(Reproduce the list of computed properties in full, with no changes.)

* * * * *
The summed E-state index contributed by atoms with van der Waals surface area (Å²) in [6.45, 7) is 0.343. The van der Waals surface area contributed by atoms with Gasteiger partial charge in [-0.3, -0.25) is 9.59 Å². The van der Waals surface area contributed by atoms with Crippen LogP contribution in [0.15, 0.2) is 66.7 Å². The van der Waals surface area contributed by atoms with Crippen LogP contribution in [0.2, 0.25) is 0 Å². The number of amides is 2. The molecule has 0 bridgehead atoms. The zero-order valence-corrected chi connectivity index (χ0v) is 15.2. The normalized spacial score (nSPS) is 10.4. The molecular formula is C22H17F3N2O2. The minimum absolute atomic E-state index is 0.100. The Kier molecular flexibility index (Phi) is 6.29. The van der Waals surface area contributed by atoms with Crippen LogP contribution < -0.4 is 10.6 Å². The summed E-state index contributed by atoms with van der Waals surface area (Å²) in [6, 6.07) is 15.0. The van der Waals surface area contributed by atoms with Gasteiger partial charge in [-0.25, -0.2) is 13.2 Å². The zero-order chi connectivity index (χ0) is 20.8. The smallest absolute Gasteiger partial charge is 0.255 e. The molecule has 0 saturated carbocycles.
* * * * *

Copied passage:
The summed E-state index contributed by atoms with van der Waals surface area (Å²) in [6.45, 7) is 0.343. The van der Waals surface area contributed by atoms with Gasteiger partial charge in [-0.3, -0.25) is 9.59 Å². The van der Waals surface area contributed by atoms with Crippen LogP contribution in [0.15, 0.2) is 66.7 Å². The van der Waals surface area contributed by atoms with Crippen LogP contribution in [0.2, 0.25) is 0 Å². The number of amides is 2. The molecule has 0 bridgehead atoms. The zero-order valence-corrected chi connectivity index (χ0v) is 15.2. The normalized spacial score (nSPS) is 10.4. The molecular formula is C22H17F3N2O2. The minimum absolute atomic E-state index is 0.100. The Kier molecular flexibility index (Phi) is 6.29. The van der Waals surface area contributed by atoms with Crippen LogP contribution < -0.4 is 10.6 Å². The summed E-state index contributed by atoms with van der Waals surface area (Å²) in [6, 6.07) is 15.0. The van der Waals surface area contributed by atoms with Gasteiger partial charge in [-0.25, -0.2) is 13.2 Å². The zero-order chi connectivity index (χ0) is 20.8. The smallest absolute Gasteiger partial charge is 0.255 e. The molecule has 0 saturated carbocycles.